On November 30, 2012, Orfe and I attended the graduation of 8 students from the Basico Telesecondary School in Purushila. In Guatemala, students attend Primary School for grades 1-6 and then Secondary School for six years, three years in Basico and then another three years where the students diversify into various fields and study them specifically. These 8 students graduated from Basico with a diploma. They each plan to continue their studies by working during the week and attending classes on the weekends (that's the way this level of education is done here.) For additional information on the structure of education and educational goals and realities, see the following articles. http://www.avivara.org/aboutguatemala/educationinguatemala.html
This was a very special event for the students and their families in this small village. I found it most touching when the parents of the students were invited to give their son or daughter the diploma. Only mothers were present and came forward, though some of the fathers may have been outside the gates. (I am not sure why the men gathered there.) Many tears were shed in these moments, especially by the graduates. I am guessing that for several of the families, this is the highest that any family member has achieved in education.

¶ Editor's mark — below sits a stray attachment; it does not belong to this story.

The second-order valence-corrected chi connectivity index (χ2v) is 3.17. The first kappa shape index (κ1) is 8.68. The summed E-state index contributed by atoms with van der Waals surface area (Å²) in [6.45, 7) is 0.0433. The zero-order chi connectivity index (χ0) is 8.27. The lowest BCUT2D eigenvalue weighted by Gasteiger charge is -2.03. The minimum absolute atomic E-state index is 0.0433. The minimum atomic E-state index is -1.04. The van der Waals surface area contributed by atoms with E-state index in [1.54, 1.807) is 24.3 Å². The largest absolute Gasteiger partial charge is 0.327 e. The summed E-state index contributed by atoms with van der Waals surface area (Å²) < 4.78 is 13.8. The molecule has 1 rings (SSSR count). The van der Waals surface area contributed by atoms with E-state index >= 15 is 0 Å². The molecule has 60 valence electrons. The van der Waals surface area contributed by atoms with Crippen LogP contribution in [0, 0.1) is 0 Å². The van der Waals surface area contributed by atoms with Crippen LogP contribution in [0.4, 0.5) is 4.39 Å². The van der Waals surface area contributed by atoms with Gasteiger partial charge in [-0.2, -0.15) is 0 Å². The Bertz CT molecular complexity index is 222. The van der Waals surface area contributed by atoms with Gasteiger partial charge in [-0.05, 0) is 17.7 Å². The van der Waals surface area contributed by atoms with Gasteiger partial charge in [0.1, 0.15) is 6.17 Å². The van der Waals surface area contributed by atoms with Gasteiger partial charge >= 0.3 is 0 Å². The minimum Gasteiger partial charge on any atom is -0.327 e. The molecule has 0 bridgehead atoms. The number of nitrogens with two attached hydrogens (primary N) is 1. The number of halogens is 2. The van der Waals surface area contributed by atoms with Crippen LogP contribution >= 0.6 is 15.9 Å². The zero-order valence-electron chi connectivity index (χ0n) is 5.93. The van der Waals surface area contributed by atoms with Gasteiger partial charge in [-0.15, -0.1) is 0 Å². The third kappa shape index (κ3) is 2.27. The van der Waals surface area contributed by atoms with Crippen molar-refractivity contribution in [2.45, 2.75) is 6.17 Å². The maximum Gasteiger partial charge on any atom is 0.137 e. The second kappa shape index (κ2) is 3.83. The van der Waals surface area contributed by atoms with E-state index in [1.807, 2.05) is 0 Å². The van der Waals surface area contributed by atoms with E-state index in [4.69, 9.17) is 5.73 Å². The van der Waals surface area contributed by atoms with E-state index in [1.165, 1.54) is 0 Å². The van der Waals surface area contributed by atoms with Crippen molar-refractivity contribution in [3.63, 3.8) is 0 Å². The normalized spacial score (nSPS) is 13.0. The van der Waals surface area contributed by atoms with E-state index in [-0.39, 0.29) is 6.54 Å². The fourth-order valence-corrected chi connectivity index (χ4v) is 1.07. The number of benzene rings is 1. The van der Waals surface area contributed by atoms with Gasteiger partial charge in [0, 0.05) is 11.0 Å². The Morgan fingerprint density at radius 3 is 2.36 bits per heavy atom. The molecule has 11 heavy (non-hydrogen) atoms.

One family in Purushila seems to be the educational promoters. The mother of this family, Erelia, earned her teaching degree at the age of 39 and started the preschool in Purushila. She and two of her daughters and a few other women continue to educate the youth in this school. This family sponsored a dinner for the graduates at a restaurant about 25 minutes from the village. It was a delicious and grand affair.
The ceremony was held outside at the preschool not at the Secondary School (not sure why). Several persons spoke to the graduates including Erelia.
At this event, I met the director of the Telesecondary School as well as the instructor of these students. I sort of invited myself to visit their facility once school resumes from vacation in January. I am eager to see what happens in this school and to try to continue to forge bonds of collaboration and cooperation. SewHope is eager to share computers with this school, but we are not yet satisfied with the level of cooperation between the director and SewHope. The pre-school does have a computer program with SewHope computers and Ismael has also taught computer classes to some adults in the village.
Meet the graduates!
Amarylis, age 17, wants to study to be a secretary. She also graduated from the preschool.
Widman, age 14, appears to be the progidy and wants to be a counting expert. He also graduated from the preschool.
Josselyn, age 15, wants to study administration. Josselyn is the oldest child of Felicita, one of the health promoters in the village. Josselyn helps her mother to feed the children of the village Kids Against Hunger food twice a week at her home. Josselyn also graduated from the preschool.
Wilson, age 19, wants to study administration. He also graduated from the preschool.
Leticia, age 17, wants to be a preschool teacher.
Gregorio, age 19, wants to study administration.
Mario, age 16, wants to study administration. He attended the preschool.
Leticia, age 21, wants to study business administration. Leticia has an infant son. Her family, teachers and classmates encouraged her to complete her studies and will help to support her as she continues her education. She also graduated from the preschool.
Sr. Pam Buganski
Sr. Pam joined SewHope as our first American Project Coordinator in 2012